Home Health Over 5,000 high-risk cancer variants identified in study of 'tumour protection gene'

Over 5,000 high-risk cancer variants identified in study of 'tumour protection gene'

A startling new study has identified thousands of genetic mutations that could amplify the risk of cancer, pinpointing malfunctions in the “tumour protection gene” BAP1.

In a groundbreaking revelation, researchers have unearthed over 5,000 genetic alterations that may compromise the BAP1 gene, a critical tumour suppressor that shields against various cancers including those affecting the eye, lung lining, brain, skin, and kidney.

For years, the scientific community has recognised the role of BAP1 in curbing cancer growth, but the specific genetic changes leading to increased cancer risk remained elusive.

Now, British scientists have shed light on these harmful mutations that can thwart BAP1’s protective functions.

Carrying certain inherited variants of this gene could heighten an individual’s risk of developing specific cancers by up to 50% as they approach middle age.

As a result of the study, genetic screening for early detection could pave the way for proactive prevention.

The research also highlighted a fifth of these genetic defects are attributable to pathogens like viruses, which markedly raise the likelihood of contracting cancers of the eye, brain, skin, and kidney.

Published in Nature Genetics, the results of this study could expedite diagnosis and connect patients with targeted treatments more swiftly. It could also spur the development of new drugs to prevent or slow down the progression of certain findings.

The findings are freely available, meaning doctors can utilise them immediately.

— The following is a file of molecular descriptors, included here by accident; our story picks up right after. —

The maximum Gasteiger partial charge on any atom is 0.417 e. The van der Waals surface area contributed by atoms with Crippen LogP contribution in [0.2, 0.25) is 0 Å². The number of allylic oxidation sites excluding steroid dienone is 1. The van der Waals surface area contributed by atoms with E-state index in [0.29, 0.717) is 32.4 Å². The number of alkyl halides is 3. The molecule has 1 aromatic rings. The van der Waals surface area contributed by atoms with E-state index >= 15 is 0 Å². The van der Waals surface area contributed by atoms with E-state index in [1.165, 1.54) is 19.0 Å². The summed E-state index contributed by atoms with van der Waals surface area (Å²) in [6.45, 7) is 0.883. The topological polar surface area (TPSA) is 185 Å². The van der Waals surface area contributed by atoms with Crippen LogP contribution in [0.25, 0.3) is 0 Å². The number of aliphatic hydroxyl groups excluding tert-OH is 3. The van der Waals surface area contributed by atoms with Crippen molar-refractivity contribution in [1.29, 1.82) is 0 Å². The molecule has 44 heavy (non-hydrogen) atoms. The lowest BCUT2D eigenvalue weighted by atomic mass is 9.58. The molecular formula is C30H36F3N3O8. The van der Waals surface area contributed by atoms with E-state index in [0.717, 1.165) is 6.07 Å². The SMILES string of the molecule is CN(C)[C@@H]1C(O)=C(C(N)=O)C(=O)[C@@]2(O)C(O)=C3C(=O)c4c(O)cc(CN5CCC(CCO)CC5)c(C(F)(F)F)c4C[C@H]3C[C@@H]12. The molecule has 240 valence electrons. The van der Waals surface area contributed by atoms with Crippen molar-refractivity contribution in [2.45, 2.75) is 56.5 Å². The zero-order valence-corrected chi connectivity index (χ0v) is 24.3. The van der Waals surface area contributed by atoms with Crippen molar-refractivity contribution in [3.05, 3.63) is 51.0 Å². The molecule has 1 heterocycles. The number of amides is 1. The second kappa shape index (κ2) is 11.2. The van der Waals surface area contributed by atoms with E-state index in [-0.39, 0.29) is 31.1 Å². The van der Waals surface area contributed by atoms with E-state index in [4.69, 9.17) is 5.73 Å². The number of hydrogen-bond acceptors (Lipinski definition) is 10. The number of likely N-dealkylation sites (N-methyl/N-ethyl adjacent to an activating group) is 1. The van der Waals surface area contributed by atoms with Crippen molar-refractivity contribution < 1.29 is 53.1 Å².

The research was conducted by scientists from the Sanger Institute, in collaboration with The Institute of Cancer Research and the University of Cambridge. They tested 18,108 potential DNA changes in the BAP1 gene by artificially altering the genetic code.

A total of 5,665 harmful changes were identified that disrupted the protein’s protective effects. When these results were compared against UK Biobank data, it was confirmed that individuals with these harmful variants were over 10% more likely to be diagnosed with cancer.

Furthermore, it was found that people with these harmful variants also had elevated levels of IGF-1 in their blood. This hormone has previously been associated with both cancer growth and brain development.

A combination of harmful BAP1 variants and higher IGF-1 levels were also linked to worse outcomes in uveal melanoma patients. Dr Andrew Waters, the first author of the study, noted that the approach used in the study “provides a true picture of gene behaviour”, opening up more possibilities for future insights into the gene, its changes, and the impact these have on cancer.

Clinical lead of the study, Professor Clare Turnbull – Professor of Translational Cancer Genetics at The Institute of Cancer Research – stated: “This research could mean more accurate interpretation of genetic tests, earlier diagnoses and improved outcomes for patients and their families.”


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